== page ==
Question: Do you think forensics should be included as part of a wider disaster response?
Stephen: When we think of disasters, what is the worst thing that can happen? Death. It's the death or the disappearance of your loved one. Everything else is replaceable. As humanitarian actors, the preservation of life is always the most important aspect, but we should never lose sight of the fact that when the dust settles, families want to know where their loved ones are. And even if those individuals are dead, they have a right to know where their loved ones are.
Forensics should never be excluded because we are not distracted by the other important response elements. We fully appreciate the preservation of life, but when someone goes missing, it can take years or decades to make the connection between the body and the family. We must work quickly to ensure that the maximum amount of information is collected so that families have the best chance of one day finding that body. In many disasters, it's the loss of life and the families that are looking for their loved ones that continue well after everything else has been restored.
Question: Is there one memory from last year's tragic disaster that stood out for you?
Stephen: I think of one case in Mozambique when the community walked us along a river's edge where the banks had broken and flooded the fields and decimated the communities. The massive surge of water had risen so high that a child had been wedged 15 to 20 meters up a tree and the child's body was now suspended upside down, naked.
The community had led us there hoping we could recover the body of this child who was possibly aged somewhere between six to ten years old. Obviously, safety comes first in these situations and we didn't want to sustain any injuries or possibly death in the recovery of human remains. The river next to the tree was very deep and there were reports of crocodiles. There were also lots of snakes that had been cornered around the tree by the floodwaters.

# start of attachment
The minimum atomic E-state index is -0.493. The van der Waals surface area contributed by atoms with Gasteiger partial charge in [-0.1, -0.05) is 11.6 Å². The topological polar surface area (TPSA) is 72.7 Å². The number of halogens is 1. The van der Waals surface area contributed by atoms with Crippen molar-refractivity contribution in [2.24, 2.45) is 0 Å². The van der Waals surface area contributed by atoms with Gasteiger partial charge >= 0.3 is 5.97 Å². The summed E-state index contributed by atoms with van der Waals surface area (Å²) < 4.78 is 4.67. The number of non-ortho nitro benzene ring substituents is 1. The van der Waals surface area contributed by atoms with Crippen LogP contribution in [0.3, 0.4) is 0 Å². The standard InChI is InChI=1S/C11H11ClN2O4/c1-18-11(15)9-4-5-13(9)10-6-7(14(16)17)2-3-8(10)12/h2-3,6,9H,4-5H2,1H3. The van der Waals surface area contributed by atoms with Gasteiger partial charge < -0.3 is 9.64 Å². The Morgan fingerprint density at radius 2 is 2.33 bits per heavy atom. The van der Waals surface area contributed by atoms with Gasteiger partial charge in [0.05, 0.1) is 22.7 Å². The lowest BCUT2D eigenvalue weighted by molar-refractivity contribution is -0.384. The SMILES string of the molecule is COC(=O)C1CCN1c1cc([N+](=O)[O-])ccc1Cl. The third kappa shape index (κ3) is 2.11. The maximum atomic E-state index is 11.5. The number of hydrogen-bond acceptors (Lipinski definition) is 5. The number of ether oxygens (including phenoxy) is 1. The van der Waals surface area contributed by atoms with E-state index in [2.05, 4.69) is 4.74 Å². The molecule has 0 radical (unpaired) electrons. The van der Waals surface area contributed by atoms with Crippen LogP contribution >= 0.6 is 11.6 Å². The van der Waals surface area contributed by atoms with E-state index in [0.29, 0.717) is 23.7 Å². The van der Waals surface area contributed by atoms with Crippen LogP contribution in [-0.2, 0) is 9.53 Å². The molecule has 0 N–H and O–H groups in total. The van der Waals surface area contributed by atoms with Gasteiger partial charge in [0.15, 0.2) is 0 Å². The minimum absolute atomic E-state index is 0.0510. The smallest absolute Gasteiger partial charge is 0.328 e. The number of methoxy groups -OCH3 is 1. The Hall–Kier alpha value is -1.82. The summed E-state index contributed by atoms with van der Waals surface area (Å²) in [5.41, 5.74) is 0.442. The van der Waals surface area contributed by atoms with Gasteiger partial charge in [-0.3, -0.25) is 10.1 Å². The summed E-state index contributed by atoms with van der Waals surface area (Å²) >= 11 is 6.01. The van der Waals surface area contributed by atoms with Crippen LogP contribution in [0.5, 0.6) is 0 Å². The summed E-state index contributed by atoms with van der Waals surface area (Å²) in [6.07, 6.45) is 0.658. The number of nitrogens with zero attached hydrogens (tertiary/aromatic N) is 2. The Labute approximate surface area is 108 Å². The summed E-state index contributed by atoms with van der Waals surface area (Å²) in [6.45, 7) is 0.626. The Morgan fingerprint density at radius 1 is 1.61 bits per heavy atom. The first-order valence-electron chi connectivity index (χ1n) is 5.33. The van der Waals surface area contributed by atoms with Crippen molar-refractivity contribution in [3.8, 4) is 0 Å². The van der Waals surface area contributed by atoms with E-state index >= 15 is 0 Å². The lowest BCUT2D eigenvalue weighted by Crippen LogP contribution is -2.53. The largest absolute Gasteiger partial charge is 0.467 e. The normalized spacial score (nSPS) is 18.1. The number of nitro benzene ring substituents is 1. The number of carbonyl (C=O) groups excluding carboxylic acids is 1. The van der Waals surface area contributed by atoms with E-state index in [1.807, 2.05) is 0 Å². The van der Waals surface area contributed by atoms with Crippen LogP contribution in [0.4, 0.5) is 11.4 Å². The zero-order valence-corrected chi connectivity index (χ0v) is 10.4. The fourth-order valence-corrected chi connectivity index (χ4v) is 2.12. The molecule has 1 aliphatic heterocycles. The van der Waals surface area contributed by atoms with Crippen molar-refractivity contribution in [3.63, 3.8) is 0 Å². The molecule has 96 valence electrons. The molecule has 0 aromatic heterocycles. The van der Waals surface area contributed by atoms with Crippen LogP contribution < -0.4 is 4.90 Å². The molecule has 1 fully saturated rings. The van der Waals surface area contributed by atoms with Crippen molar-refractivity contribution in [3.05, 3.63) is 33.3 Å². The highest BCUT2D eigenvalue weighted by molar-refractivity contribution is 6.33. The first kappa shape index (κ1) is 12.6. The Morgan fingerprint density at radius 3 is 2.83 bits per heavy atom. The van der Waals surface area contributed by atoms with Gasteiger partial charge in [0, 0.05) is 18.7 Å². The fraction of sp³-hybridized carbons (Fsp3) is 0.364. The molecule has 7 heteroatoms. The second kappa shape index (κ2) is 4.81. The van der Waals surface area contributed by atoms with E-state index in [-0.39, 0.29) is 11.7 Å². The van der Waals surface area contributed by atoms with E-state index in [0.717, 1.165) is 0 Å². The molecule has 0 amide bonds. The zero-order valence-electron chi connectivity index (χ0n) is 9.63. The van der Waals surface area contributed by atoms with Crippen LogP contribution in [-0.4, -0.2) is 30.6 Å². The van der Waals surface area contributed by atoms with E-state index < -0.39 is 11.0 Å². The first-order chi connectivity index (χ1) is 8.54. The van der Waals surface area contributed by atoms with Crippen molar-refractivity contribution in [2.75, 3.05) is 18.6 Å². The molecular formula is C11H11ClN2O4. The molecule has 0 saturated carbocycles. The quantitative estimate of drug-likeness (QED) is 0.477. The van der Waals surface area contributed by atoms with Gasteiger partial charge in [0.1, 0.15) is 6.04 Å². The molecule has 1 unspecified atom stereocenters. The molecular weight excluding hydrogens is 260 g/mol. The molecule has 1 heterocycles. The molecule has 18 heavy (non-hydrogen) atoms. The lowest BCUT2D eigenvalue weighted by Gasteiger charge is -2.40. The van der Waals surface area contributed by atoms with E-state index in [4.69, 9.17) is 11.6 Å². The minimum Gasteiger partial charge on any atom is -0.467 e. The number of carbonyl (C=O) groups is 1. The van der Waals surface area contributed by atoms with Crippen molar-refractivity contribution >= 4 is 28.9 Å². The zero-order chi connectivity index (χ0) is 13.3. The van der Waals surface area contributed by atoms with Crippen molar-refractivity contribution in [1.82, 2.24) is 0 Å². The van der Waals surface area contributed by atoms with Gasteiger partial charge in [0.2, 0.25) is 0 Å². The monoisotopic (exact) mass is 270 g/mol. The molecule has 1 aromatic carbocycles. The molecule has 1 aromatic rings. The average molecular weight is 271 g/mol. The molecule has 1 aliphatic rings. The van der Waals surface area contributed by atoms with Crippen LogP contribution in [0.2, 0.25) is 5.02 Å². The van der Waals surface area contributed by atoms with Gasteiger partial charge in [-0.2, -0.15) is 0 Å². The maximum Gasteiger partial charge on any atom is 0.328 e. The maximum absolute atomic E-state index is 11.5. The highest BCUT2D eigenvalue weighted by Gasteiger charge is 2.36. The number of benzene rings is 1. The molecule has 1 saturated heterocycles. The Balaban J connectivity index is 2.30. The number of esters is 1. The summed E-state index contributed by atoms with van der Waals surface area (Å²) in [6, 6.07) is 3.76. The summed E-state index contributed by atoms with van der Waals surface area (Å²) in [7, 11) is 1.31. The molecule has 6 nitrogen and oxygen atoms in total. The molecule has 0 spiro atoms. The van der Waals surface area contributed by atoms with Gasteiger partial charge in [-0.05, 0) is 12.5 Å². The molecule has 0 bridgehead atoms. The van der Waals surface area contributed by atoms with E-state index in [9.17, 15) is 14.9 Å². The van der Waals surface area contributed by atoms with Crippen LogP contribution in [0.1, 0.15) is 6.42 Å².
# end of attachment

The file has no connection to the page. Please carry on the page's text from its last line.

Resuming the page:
The decision on that day was that it was too dangerous, and we had to leave the child hanging in the tree. This went against everything we stand for. We have built our careers on dignity and professionalism in our approach and being cognizant of the stress that this would cause the community who would continue to see the body of the child in that tree was truly difficult to walk away from.
Thankfully, the community reached out to us a few days later and they were prepared to take several steps to ensure that the route to the tree was more accessible. They scared away the crocodiles with canoes and despite the fear of the snakes in the bush, we were able to recover the body of the child by lowering her down with ropes. In case the body fell into the water, the people in the canoes would be able to quickly retrieve the body.
We were able to bury the body and mark her grave. For me, it was a huge relief, because I couldn't imagine leaving Mozambique and thinking that a child is still hanging in a tree and will hang there for several weeks until decomposition takes effect.
She is buried. She is at peace, and the family has somewhere to go.